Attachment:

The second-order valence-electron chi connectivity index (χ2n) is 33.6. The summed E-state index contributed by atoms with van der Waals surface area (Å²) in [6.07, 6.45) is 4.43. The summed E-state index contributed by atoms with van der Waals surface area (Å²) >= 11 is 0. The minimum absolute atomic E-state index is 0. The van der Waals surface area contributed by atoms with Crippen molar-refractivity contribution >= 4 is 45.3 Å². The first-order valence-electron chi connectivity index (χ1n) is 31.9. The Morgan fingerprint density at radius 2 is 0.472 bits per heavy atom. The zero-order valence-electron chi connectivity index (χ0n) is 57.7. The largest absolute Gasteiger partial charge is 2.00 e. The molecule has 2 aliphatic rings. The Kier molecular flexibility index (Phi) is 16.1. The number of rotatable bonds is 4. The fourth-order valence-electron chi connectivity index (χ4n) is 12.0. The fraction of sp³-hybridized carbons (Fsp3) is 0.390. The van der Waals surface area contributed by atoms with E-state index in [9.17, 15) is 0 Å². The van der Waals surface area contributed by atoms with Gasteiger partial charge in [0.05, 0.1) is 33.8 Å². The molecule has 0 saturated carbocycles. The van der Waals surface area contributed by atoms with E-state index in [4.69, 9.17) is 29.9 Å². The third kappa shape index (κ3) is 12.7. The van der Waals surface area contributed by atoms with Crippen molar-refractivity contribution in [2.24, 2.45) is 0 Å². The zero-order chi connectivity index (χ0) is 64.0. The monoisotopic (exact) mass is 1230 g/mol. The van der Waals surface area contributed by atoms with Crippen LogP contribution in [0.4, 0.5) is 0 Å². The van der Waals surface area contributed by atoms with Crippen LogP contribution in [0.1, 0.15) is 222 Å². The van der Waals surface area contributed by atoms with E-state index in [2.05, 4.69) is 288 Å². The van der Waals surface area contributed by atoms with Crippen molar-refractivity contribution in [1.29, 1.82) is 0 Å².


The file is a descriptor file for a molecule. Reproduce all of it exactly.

The second-order valence-electron chi connectivity index (χ2n) is 33.6. The summed E-state index contributed by atoms with van der Waals surface area (Å²) in [6.07, 6.45) is 4.43. The summed E-state index contributed by atoms with van der Waals surface area (Å²) >= 11 is 0. The minimum absolute atomic E-state index is 0. The van der Waals surface area contributed by atoms with Crippen molar-refractivity contribution >= 4 is 45.3 Å². The first-order valence-electron chi connectivity index (χ1n) is 31.9. The Morgan fingerprint density at radius 2 is 0.472 bits per heavy atom. The zero-order valence-electron chi connectivity index (χ0n) is 57.7. The largest absolute Gasteiger partial charge is 2.00 e. The molecule has 2 aliphatic rings. The Kier molecular flexibility index (Phi) is 16.1. The number of rotatable bonds is 4. The fourth-order valence-electron chi connectivity index (χ4n) is 12.0. The fraction of sp³-hybridized carbons (Fsp3) is 0.390. The van der Waals surface area contributed by atoms with E-state index in [9.17, 15) is 0 Å². The van der Waals surface area contributed by atoms with Gasteiger partial charge in [0.05, 0.1) is 33.8 Å². The molecule has 0 saturated carbocycles. The van der Waals surface area contributed by atoms with E-state index in [4.69, 9.17) is 29.9 Å². The third kappa shape index (κ3) is 12.7. The van der Waals surface area contributed by atoms with Crippen molar-refractivity contribution in [2.24, 2.45) is 0 Å². The zero-order chi connectivity index (χ0) is 64.0. The monoisotopic (exact) mass is 1230 g/mol. The van der Waals surface area contributed by atoms with Crippen LogP contribution in [0.4, 0.5) is 0 Å². The van der Waals surface area contributed by atoms with Crippen LogP contribution in [0.1, 0.15) is 222 Å². The van der Waals surface area contributed by atoms with E-state index in [2.05, 4.69) is 288 Å². The van der Waals surface area contributed by atoms with Crippen molar-refractivity contribution in [1.29, 1.82) is 0 Å².